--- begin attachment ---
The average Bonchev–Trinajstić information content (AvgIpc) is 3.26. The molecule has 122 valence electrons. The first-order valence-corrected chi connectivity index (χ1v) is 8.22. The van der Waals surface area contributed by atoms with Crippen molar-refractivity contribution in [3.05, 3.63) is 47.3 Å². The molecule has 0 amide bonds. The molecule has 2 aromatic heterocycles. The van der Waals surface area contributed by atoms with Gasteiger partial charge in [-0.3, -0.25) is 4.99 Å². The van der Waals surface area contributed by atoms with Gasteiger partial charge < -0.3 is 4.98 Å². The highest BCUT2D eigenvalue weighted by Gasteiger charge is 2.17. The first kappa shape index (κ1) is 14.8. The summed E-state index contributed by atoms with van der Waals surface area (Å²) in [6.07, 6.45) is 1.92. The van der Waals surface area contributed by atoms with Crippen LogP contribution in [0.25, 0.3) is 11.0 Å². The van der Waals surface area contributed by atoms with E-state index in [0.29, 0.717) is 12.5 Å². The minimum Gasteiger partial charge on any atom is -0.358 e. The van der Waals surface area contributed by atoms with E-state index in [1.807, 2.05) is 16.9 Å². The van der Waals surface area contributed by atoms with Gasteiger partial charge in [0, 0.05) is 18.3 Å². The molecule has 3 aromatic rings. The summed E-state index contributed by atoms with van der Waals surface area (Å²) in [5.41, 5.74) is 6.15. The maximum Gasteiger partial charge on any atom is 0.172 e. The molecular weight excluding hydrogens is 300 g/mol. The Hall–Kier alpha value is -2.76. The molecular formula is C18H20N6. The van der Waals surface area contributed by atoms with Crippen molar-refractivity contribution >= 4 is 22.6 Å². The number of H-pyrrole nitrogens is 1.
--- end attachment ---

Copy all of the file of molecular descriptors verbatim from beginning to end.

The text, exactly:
The average Bonchev–Trinajstić information content (AvgIpc) is 3.26. The molecule has 122 valence electrons. The first-order valence-corrected chi connectivity index (χ1v) is 8.22. The van der Waals surface area contributed by atoms with Crippen molar-refractivity contribution in [3.05, 3.63) is 47.3 Å². The molecule has 0 amide bonds. The molecule has 2 aromatic heterocycles. The van der Waals surface area contributed by atoms with Gasteiger partial charge in [-0.3, -0.25) is 4.99 Å². The van der Waals surface area contributed by atoms with Gasteiger partial charge < -0.3 is 4.98 Å². The highest BCUT2D eigenvalue weighted by Gasteiger charge is 2.17. The first kappa shape index (κ1) is 14.8. The summed E-state index contributed by atoms with van der Waals surface area (Å²) in [6.07, 6.45) is 1.92. The van der Waals surface area contributed by atoms with Crippen LogP contribution in [0.25, 0.3) is 11.0 Å². The van der Waals surface area contributed by atoms with E-state index in [0.29, 0.717) is 12.5 Å². The minimum Gasteiger partial charge on any atom is -0.358 e. The van der Waals surface area contributed by atoms with E-state index in [1.807, 2.05) is 16.9 Å². The van der Waals surface area contributed by atoms with Gasteiger partial charge in [0, 0.05) is 18.3 Å². The molecule has 3 aromatic rings. The summed E-state index contributed by atoms with van der Waals surface area (Å²) in [5.41, 5.74) is 6.15. The maximum Gasteiger partial charge on any atom is 0.172 e. The molecular weight excluding hydrogens is 300 g/mol. The Hall–Kier alpha value is -2.76. The molecular formula is C18H20N6. The van der Waals surface area contributed by atoms with Crippen molar-refractivity contribution >= 4 is 22.6 Å². The number of H-pyrrole nitrogens is 1.